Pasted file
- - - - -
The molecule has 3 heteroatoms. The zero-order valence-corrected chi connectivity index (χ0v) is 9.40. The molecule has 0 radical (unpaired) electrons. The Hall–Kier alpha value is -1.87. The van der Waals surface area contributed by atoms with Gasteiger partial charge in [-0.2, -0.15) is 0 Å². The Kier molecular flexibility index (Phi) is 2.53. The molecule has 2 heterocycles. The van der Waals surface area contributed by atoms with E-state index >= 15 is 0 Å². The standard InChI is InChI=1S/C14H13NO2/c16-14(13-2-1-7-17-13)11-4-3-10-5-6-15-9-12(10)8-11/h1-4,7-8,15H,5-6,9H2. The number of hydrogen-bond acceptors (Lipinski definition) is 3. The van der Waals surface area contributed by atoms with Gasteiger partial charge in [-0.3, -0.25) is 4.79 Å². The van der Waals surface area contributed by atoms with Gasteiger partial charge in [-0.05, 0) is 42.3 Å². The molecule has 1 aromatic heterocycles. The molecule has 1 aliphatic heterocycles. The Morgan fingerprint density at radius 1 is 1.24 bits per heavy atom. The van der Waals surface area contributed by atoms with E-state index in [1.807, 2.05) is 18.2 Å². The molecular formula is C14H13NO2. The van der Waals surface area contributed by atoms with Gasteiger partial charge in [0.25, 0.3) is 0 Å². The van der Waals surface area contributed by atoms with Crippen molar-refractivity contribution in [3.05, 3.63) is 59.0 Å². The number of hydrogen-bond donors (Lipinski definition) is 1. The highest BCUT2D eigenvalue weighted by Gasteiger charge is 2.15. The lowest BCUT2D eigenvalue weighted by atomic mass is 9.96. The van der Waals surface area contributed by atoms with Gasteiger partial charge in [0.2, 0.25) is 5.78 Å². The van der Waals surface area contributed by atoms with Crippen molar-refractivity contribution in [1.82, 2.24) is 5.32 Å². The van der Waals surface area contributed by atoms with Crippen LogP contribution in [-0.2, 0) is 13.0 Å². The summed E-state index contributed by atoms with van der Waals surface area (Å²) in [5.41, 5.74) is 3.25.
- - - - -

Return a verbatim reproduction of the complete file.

The molecule has 3 heteroatoms. The zero-order valence-corrected chi connectivity index (χ0v) is 9.40. The molecule has 0 radical (unpaired) electrons. The Hall–Kier alpha value is -1.87. The van der Waals surface area contributed by atoms with Gasteiger partial charge in [-0.2, -0.15) is 0 Å². The Kier molecular flexibility index (Phi) is 2.53. The molecule has 2 heterocycles. The van der Waals surface area contributed by atoms with E-state index >= 15 is 0 Å². The standard InChI is InChI=1S/C14H13NO2/c16-14(13-2-1-7-17-13)11-4-3-10-5-6-15-9-12(10)8-11/h1-4,7-8,15H,5-6,9H2. The number of hydrogen-bond acceptors (Lipinski definition) is 3. The van der Waals surface area contributed by atoms with Gasteiger partial charge in [-0.3, -0.25) is 4.79 Å². The van der Waals surface area contributed by atoms with Gasteiger partial charge in [-0.05, 0) is 42.3 Å². The molecule has 1 aromatic heterocycles. The molecule has 1 aliphatic heterocycles. The Morgan fingerprint density at radius 1 is 1.24 bits per heavy atom. The van der Waals surface area contributed by atoms with E-state index in [1.807, 2.05) is 18.2 Å². The molecular formula is C14H13NO2. The van der Waals surface area contributed by atoms with Gasteiger partial charge in [0.25, 0.3) is 0 Å². The van der Waals surface area contributed by atoms with Crippen molar-refractivity contribution in [3.05, 3.63) is 59.0 Å². The number of hydrogen-bond donors (Lipinski definition) is 1. The highest BCUT2D eigenvalue weighted by Gasteiger charge is 2.15. The lowest BCUT2D eigenvalue weighted by atomic mass is 9.96. The van der Waals surface area contributed by atoms with Gasteiger partial charge in [0.2, 0.25) is 5.78 Å². The van der Waals surface area contributed by atoms with Crippen molar-refractivity contribution in [1.82, 2.24) is 5.32 Å². The van der Waals surface area contributed by atoms with Crippen LogP contribution in [-0.2, 0) is 13.0 Å². The summed E-state index contributed by atoms with van der Waals surface area (Å²) in [5.41, 5.74) is 3.25.